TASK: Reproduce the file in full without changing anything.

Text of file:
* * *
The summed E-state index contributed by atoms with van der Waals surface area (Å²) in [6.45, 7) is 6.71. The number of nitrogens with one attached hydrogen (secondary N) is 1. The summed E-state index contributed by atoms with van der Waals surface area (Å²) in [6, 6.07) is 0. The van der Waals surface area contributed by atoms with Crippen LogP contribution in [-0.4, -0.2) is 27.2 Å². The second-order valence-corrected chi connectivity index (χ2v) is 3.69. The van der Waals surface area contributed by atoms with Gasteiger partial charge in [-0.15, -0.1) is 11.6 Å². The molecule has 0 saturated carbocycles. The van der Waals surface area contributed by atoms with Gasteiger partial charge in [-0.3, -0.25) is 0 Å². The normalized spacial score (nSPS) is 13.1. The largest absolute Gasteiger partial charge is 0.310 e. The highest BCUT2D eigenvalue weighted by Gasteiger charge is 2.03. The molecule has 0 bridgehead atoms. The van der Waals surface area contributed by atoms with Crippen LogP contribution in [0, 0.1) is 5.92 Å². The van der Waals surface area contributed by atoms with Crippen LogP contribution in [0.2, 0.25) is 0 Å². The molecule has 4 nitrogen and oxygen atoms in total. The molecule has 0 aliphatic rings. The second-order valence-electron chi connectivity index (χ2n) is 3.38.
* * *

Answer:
The summed E-state index contributed by atoms with van der Waals surface area (Å²) in [6.45, 7) is 6.71. The number of nitrogens with one attached hydrogen (secondary N) is 1. The summed E-state index contributed by atoms with van der Waals surface area (Å²) in [6, 6.07) is 0. The van der Waals surface area contributed by atoms with Crippen LogP contribution in [-0.4, -0.2) is 27.2 Å². The second-order valence-corrected chi connectivity index (χ2v) is 3.69. The van der Waals surface area contributed by atoms with Gasteiger partial charge in [-0.15, -0.1) is 11.6 Å². The molecule has 0 saturated carbocycles. The van der Waals surface area contributed by atoms with Gasteiger partial charge in [-0.3, -0.25) is 0 Å². The normalized spacial score (nSPS) is 13.1. The largest absolute Gasteiger partial charge is 0.310 e. The highest BCUT2D eigenvalue weighted by Gasteiger charge is 2.03. The molecule has 0 bridgehead atoms. The van der Waals surface area contributed by atoms with Crippen LogP contribution in [0, 0.1) is 5.92 Å². The van der Waals surface area contributed by atoms with Crippen LogP contribution in [0.2, 0.25) is 0 Å². The molecule has 4 nitrogen and oxygen atoms in total. The molecule has 0 aliphatic rings. The second-order valence-electron chi connectivity index (χ2n) is 3.38.